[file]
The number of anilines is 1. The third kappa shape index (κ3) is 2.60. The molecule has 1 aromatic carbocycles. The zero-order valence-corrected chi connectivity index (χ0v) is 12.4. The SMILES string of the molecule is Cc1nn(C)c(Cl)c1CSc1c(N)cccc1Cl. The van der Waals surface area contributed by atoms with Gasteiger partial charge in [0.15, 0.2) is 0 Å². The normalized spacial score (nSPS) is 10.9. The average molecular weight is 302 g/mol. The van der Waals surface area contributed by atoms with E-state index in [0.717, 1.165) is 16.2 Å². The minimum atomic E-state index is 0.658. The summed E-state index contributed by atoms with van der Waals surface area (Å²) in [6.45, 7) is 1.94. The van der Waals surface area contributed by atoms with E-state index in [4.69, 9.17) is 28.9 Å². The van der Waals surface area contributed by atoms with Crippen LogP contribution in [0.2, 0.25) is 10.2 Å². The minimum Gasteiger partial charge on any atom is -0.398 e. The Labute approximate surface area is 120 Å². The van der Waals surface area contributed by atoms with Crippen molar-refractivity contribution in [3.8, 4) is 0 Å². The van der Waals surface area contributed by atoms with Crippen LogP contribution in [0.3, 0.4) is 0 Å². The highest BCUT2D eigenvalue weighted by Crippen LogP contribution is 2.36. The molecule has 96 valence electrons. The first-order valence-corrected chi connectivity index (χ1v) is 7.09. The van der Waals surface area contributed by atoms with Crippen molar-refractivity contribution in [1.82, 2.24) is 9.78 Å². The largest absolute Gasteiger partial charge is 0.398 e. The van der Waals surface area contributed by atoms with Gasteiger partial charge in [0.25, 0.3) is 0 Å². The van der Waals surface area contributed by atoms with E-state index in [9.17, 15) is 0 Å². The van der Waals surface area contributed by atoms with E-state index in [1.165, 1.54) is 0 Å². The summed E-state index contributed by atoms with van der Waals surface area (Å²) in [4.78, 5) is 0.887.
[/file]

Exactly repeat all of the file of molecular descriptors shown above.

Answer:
The number of anilines is 1. The third kappa shape index (κ3) is 2.60. The molecule has 1 aromatic carbocycles. The zero-order valence-corrected chi connectivity index (χ0v) is 12.4. The SMILES string of the molecule is Cc1nn(C)c(Cl)c1CSc1c(N)cccc1Cl. The van der Waals surface area contributed by atoms with Gasteiger partial charge in [0.15, 0.2) is 0 Å². The normalized spacial score (nSPS) is 10.9. The average molecular weight is 302 g/mol. The van der Waals surface area contributed by atoms with E-state index in [0.717, 1.165) is 16.2 Å². The minimum atomic E-state index is 0.658. The summed E-state index contributed by atoms with van der Waals surface area (Å²) in [6.45, 7) is 1.94. The van der Waals surface area contributed by atoms with E-state index in [4.69, 9.17) is 28.9 Å². The van der Waals surface area contributed by atoms with Crippen LogP contribution in [0.2, 0.25) is 10.2 Å². The minimum Gasteiger partial charge on any atom is -0.398 e. The Labute approximate surface area is 120 Å². The van der Waals surface area contributed by atoms with Crippen molar-refractivity contribution in [3.8, 4) is 0 Å². The van der Waals surface area contributed by atoms with Crippen LogP contribution in [0.3, 0.4) is 0 Å². The highest BCUT2D eigenvalue weighted by Crippen LogP contribution is 2.36. The molecule has 96 valence electrons. The first-order valence-corrected chi connectivity index (χ1v) is 7.09. The van der Waals surface area contributed by atoms with Crippen molar-refractivity contribution in [1.82, 2.24) is 9.78 Å². The largest absolute Gasteiger partial charge is 0.398 e. The van der Waals surface area contributed by atoms with Gasteiger partial charge in [0.25, 0.3) is 0 Å². The van der Waals surface area contributed by atoms with E-state index in [9.17, 15) is 0 Å². The van der Waals surface area contributed by atoms with E-state index in [1.165, 1.54) is 0 Å². The summed E-state index contributed by atoms with van der Waals surface area (Å²) in [4.78, 5) is 0.887.